As with any industry or sector, there are challenges in building viable and scaleable businesses, and this is the biggest challenge when working with home-based providers. However, we believe that when we invest in workforce development, infrastructure and incentivize best practices we can increase human and social capital that will maximize outcomes.
Business Viability: How viable is your business model? (5000 characters)
The business viability of the proposed initiative will be dependent on fee for service revenue and subsidized by grant revenue. The model is built on lean business concepts that will utilize a social network capital to leverage resources for broad impact. This model is based on previous experience by PCA in using peer-to-peer support that invest in the leadership development and capacity building of the network that in turn provide training and support to their peers. They are compensated for their time via a stipend model. This approach helps address the insufficient fee for service revenue model facing some shared-services initiatives.
HCD: How have you used human centered design to build or refine your concept? (5000 characters)
Since the beginning- this initiative has invested time and resource in listening to the providers and creating a strong voice in the communities they serve. Understanding that the providers know their own communities best, we built upon personal experiences to impact the greater early childhood education sector. The first step in our human-centered approach was to conduct an assessment of the home-based provider sector, which was led by community members through a community-based participatory process. The providers interviewed were then asked to participate in analyzing the data and developing solutions to take action upon. This resulted in the development of the Network which will serve as the foundation for the shared-services hub being proposed. The work moving forward will continue to be led by the end-users, the providers and the families impacted by their services.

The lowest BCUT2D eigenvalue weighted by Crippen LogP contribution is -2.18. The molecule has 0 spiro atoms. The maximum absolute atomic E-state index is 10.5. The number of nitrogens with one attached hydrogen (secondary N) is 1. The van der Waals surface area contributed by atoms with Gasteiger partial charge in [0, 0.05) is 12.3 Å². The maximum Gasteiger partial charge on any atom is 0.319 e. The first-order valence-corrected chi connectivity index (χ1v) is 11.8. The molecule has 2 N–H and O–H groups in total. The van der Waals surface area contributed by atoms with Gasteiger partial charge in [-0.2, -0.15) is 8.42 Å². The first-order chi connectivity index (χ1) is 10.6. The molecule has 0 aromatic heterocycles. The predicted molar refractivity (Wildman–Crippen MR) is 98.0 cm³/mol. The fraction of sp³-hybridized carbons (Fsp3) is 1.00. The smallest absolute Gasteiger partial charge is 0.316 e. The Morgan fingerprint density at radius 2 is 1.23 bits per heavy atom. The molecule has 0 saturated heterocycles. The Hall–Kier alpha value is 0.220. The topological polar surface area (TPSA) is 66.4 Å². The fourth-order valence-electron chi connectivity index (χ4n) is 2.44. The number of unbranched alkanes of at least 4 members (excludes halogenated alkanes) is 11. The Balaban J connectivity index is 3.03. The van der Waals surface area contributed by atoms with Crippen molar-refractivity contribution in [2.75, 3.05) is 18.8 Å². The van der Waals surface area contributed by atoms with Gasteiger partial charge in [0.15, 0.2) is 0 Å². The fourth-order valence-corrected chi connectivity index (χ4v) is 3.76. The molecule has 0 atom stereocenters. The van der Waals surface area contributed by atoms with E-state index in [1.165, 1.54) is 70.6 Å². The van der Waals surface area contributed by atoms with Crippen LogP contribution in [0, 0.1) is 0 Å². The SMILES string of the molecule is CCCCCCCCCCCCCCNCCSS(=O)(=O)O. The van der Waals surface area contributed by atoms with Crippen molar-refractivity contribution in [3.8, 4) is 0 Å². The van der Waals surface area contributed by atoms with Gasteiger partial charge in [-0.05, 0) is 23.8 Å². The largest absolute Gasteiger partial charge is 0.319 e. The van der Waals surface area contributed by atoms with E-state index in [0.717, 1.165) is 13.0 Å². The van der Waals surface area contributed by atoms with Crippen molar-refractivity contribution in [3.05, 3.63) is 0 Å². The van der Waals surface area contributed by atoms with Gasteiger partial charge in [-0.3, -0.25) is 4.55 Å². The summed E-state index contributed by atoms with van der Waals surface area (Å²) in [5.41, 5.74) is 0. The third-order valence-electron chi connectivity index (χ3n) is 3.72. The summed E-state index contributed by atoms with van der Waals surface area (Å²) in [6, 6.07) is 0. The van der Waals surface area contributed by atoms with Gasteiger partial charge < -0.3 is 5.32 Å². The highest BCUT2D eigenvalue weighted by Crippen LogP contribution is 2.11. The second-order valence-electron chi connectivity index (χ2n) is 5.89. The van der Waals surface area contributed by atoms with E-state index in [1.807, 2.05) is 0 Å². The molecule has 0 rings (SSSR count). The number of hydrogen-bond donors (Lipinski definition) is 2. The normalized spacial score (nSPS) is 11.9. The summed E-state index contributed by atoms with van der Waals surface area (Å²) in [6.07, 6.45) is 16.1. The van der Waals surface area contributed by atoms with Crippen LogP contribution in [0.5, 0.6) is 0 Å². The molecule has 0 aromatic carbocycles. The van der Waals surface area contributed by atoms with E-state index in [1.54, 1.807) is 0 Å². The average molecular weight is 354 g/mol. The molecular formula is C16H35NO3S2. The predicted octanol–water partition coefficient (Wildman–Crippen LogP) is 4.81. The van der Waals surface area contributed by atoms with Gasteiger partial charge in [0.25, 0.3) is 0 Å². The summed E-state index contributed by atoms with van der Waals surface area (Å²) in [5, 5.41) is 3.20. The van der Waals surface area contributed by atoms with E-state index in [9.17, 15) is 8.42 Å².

Tell us more about you (3000 characters)
1. Our idea came from our organization's historical work to improve educational outcomes for families that need it the most. This work has included K-12 education reform initiatives, community and family engagement efforts, and over the last 8 years building an early childhood education movement through the Communities for Education and Action (CEA) project. PCA continues to build a movement of active, passionate, and engaged parent advocates that promote quality early learning for our state’s children. Through a series of dialogue based, early learning classes, training workshops, and opportunities to take action, parents grow into leaders and strong advocates for their child’s education. The CEA project uses the national Abriendo Puertas/Opening Doors curriculum as an organizing tool. Parents from across the community join parent leadership classes that focus on early learning and advocacy. Out of this effort arose the need to better understand the local gaps and needs of the early childhood education sector and how to engage early childhood providers in building solutions together with families to increase quality and access of services. This led to a community-based participatory assessment in 2015, which became the impetus of forming the home-based childcare network.